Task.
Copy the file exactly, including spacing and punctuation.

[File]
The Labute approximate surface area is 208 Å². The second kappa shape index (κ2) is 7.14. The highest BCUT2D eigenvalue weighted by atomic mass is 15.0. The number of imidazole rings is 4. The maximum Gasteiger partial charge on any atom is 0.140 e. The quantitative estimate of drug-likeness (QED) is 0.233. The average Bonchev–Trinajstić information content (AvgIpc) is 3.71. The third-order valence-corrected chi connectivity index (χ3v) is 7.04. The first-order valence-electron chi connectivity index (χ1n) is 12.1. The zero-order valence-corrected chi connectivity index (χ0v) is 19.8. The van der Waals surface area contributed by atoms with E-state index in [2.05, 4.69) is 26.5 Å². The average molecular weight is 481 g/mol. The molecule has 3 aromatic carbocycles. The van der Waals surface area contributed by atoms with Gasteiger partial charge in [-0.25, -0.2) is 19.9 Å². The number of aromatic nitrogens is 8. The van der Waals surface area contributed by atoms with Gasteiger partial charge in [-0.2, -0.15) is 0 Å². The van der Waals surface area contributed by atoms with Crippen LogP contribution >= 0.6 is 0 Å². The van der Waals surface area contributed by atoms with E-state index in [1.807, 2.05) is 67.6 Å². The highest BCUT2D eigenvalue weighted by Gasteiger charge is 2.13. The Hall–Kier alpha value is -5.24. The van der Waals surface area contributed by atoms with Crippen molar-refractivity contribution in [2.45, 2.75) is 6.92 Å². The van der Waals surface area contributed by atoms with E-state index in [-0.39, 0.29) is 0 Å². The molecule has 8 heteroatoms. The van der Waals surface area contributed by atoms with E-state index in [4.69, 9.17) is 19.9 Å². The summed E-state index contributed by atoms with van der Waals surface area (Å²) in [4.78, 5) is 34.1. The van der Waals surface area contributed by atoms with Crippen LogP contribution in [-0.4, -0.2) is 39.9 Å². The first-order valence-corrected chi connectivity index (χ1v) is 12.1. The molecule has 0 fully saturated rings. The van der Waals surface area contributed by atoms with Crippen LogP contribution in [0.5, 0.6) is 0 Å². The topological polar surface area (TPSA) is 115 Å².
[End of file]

The Labute approximate surface area is 208 Å². The second kappa shape index (κ2) is 7.14. The highest BCUT2D eigenvalue weighted by atomic mass is 15.0. The number of imidazole rings is 4. The maximum Gasteiger partial charge on any atom is 0.140 e. The quantitative estimate of drug-likeness (QED) is 0.233. The average Bonchev–Trinajstić information content (AvgIpc) is 3.71. The third-order valence-corrected chi connectivity index (χ3v) is 7.04. The first-order valence-electron chi connectivity index (χ1n) is 12.1. The zero-order valence-corrected chi connectivity index (χ0v) is 19.8. The van der Waals surface area contributed by atoms with E-state index in [2.05, 4.69) is 26.5 Å². The average molecular weight is 481 g/mol. The molecule has 3 aromatic carbocycles. The van der Waals surface area contributed by atoms with Gasteiger partial charge in [-0.25, -0.2) is 19.9 Å². The number of aromatic nitrogens is 8. The van der Waals surface area contributed by atoms with Gasteiger partial charge in [-0.2, -0.15) is 0 Å². The van der Waals surface area contributed by atoms with Crippen LogP contribution >= 0.6 is 0 Å². The van der Waals surface area contributed by atoms with E-state index in [1.807, 2.05) is 67.6 Å². The highest BCUT2D eigenvalue weighted by Gasteiger charge is 2.13. The Hall–Kier alpha value is -5.24. The van der Waals surface area contributed by atoms with Crippen molar-refractivity contribution in [2.45, 2.75) is 6.92 Å². The van der Waals surface area contributed by atoms with E-state index in [-0.39, 0.29) is 0 Å². The molecule has 8 heteroatoms. The van der Waals surface area contributed by atoms with E-state index in [4.69, 9.17) is 19.9 Å². The summed E-state index contributed by atoms with van der Waals surface area (Å²) in [4.78, 5) is 34.1. The van der Waals surface area contributed by atoms with Crippen LogP contribution in [-0.4, -0.2) is 39.9 Å². The first-order valence-corrected chi connectivity index (χ1v) is 12.1. The molecule has 0 fully saturated rings. The van der Waals surface area contributed by atoms with Crippen LogP contribution in [0.5, 0.6) is 0 Å². The topological polar surface area (TPSA) is 115 Å².